In November, the Chinese soldiers took charge, launching an offensive that staggered U.S. forces and started what MacArthur called “an entirely new war.” As American forces reeled in retreat, they suffered such heavy losses among officers that the McGovern brothers were sent to new units to fill the gaps.
A bitter winter–with sub-zero temperatures and relentless snow–had taken hold of the countryside by the time the United States and its United Nations allies mustered the strength to counterattack on Jan. 25. The troops moved forward through the rolling terrain, capturing one ridge line after another from an entrenched enemy.
“It was an unbearable cold, and we weren't too well equipped,” recalled William Rawlings Jr., a rifleman in the platoon of 23-year-old Lt. Bob McGovern.
McGovern's unit–A Company, 5th Cavalry Regiment, 1st Cavalry Division–was picked as one of those to lead a reconnaissance in force. “The Chinese had broken contact with us and it was our job to go out and find them and see how badly they wanted to fight,” his company commander, Richard Wolf, wrote later in a letter to Halsey McGovern.
They found them on Jan. 29, about 20 miles southeast of Seoul and five miles from Kumyangjang-ni, dug in and waiting atop a hill designated 312. “Charlie” Company was ordered to dislodge the Chinese troops and took heavy casualties in a fruitless daylong assault.
“As we sat at the base of the hill sweating it out, every last man in my company knew that if Charlie failed we would have to try the next day,” Wolf wrote.
A and B companies got the call the following morning, advancing under the protection of a dense fog as they moved up the steep, rocky hill. McGovern's platoon climbed for three hours and was within 75 yards of the top when the fog suddenly lifted.
Chinese soldiers hidden in trenches and foxholes opened up with heavy small-arms fire and showered grenades on the advancing troops. McGovern picked up several grenades and hurled them back.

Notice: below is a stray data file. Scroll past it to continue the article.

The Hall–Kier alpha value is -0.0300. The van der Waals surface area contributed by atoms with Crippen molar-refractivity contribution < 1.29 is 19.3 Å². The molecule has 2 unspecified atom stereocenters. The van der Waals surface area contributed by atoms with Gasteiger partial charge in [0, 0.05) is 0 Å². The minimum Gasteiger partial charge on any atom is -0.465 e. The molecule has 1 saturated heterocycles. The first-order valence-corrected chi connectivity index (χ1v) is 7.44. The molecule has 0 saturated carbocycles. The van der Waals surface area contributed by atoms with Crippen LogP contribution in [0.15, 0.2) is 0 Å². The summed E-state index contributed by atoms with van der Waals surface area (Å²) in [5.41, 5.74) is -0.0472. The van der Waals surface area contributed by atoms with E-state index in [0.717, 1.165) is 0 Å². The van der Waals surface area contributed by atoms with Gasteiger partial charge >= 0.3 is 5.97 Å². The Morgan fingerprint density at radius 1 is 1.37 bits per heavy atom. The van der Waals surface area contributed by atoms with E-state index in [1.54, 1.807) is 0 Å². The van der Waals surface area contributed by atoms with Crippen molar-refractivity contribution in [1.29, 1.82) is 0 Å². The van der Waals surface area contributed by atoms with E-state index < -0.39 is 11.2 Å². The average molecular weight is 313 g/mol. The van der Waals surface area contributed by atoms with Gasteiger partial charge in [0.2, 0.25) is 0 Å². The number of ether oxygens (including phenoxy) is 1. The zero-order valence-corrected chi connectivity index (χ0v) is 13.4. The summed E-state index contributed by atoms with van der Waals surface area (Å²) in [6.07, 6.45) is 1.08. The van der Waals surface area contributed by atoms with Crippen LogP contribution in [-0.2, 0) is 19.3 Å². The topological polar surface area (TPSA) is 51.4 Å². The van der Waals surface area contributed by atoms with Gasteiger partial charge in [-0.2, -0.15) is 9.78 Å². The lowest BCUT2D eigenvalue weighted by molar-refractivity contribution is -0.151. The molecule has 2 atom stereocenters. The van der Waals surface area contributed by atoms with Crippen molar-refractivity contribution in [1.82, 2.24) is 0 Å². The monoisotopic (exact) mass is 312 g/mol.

“He was encouraging us, ‘Come on, let's get them,' ” recalled Alexander Sykes, a rifleman. “He was leading from the front. He wasn't in the back saying, ‘You guys get them.' “
Although the attack bogged down under enemy fire and McGovern was wounded, he kept moving.
“He went ahead of everybody, bless his heart,” said Wynne Hunt, a rifleman. “He said, ‘Follow me,' and away he went.”
McGovern charged a machine gun emplacement that was raking his platoon. Ten yards from the position, a burst of gunfire tore his rifle from his arms. He kept going, firing his pistol and throwing grenades.
“Bob McGovern went up ahead and he saw where most of the enemy was, and he threw himself into the trench and wiped them out,” Hunt said.
It was his final act, and it carried the day. His body lay lifeless in front of the enemy position, and Hunt helped other soldiers carry their lieutenant down Hill 312.
The offensive raged on across a frozen landscape that favored the entrenched Chinese troops with an escape from the biting wind–if not genuine warmth.
About 15 miles from the hill where his brother had died, Jerome McGovern's unit–the 9th Infantry Regiment, 2nd Infantry Division–had been losing men by the score.
“They were getting knocked off so fast,” recalled Joseph Lovetro, a rifleman in Jerome McGovern's company. “It was a slaughterhouse. You didn't want to know the name of your buddy because he wouldn't be alive the next day.”
The bodies of some American soldiers who had been captured were found beheaded or dismembered by the Chinese, he said. “There would be nothing left of them,” Lovetro said. “They were merciless.”